CU Boulder civil engineering student Nikki van den Heever was also a Rhodes finalist this year, and Deborah Viles, director of the university’s Office of Top Scholarships, said it was unusual to have two student finalists for the Rhodes Scholarship in a single year. Singh and van den Heever interviewed in Salt Lake City on Nov. 16-17, representing CU in region 13, which includes Colorado, Nebraska, New Mexico, North Dakota, South Dakota, Utah and Wyoming.

“Serene is a truly remarkable scholar, leader, activist and human,” Viles said. “In her, we see the very best CU has to offer–opportunities for academic, professional and personal growth.”

Elliot F. Gerson, the American secretary of the Rhodes Trust, said this year’s group of scholarship awardees “reflect the extraordinary diversity that characterizes the United States.”

More than a century old, the Rhodes is the most prestigious and one of the most competitive academic scholarships in the world. Criteria for scholarship consideration is academic excellence, great personal energy, ambition for impact, the ability to work with others, the ability to achieve goals, a commitment to making a strong difference for good in the world, concern for the welfare of others, and awareness of inequities.

“A Rhodes Scholar should show great promise of leadership,” Gerson said. “In short, we seek outstanding young men and women of intellect, character, leadership and commitment to service.”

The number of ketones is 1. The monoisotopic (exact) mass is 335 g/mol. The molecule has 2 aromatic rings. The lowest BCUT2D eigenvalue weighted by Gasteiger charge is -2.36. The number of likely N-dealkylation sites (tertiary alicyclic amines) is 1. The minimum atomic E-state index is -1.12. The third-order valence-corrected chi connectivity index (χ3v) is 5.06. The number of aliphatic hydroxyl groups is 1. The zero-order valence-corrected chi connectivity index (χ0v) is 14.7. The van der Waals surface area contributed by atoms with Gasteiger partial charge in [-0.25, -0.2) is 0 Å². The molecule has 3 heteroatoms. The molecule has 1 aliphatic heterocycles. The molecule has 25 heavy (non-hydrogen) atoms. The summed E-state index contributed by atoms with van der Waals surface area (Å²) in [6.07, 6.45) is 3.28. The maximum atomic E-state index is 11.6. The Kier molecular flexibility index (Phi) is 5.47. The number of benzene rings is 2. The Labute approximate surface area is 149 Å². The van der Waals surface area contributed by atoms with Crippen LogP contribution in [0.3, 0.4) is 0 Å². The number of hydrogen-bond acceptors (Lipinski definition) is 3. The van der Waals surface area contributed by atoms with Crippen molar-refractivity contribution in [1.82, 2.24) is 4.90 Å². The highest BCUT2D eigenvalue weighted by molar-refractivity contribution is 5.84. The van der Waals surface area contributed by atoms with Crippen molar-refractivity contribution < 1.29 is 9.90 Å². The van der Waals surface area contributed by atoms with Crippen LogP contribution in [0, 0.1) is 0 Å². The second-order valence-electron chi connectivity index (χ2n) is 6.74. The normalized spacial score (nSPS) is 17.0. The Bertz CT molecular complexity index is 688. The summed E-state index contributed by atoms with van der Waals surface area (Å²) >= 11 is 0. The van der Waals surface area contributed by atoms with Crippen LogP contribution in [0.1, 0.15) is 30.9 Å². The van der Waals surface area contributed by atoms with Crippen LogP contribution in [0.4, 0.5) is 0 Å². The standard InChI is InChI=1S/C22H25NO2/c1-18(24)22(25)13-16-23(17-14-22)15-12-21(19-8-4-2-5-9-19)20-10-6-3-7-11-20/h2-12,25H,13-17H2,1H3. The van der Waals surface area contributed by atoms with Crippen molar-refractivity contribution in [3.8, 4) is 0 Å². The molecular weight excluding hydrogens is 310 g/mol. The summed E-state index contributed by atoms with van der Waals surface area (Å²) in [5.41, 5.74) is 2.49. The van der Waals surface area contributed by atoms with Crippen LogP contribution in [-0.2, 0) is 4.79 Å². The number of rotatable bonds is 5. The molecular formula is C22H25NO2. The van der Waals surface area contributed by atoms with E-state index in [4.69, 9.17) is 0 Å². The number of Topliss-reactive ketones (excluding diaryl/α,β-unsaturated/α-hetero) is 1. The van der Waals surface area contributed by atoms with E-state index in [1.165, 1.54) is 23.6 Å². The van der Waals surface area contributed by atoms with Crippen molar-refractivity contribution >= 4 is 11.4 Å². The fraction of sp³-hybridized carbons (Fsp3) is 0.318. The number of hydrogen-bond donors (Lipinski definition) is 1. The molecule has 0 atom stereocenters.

Applicants must be endorsed by their college or university. This year, more than 2,500 students sought their university’s endorsement, and 880 students were endorsed by 281 colleges.

This year, almost half of the winners are immigrants or first-generation Americans, and this is the first year that DACA recipients became eligible for the scholarship. It is the second year in a row in which more students of color were awarded the scholarship, and the greatest number of American women–21 in total, including Singh–are receiving the scholarship. Since 1976, only 567 women have been granted the award.

The winners were independently elected by 16 committees around the country that met simultaneously and invited the strongest applicants to interviews. The scholarship pays all college fees, provides a stipend and transportation to and from England, for an award of up to $70,000 per year for up to four years, in some instances.

Some 3,484 Americans have received the scholarship over the years. This year’s U.S. winners will join 100 scholars chosen from more than 60 nations.
Hansen, CU Boulder’s last Rhodes Scholarship winner, passed up the opportunity to play in the NFL and went on to study atmospheric, oceanic and planetary physics at Oxford, receiving his doctorate in 1998.

He followed in the footsteps of former CU football stars George Carlson (1931), Clayton White (1933) and his younger brother Byron “Whizzer” White (1938), and Joe Romig (1960).

Viles encourages other CU students to explore top scholarship opportunities at colorado.edu/topscholarships.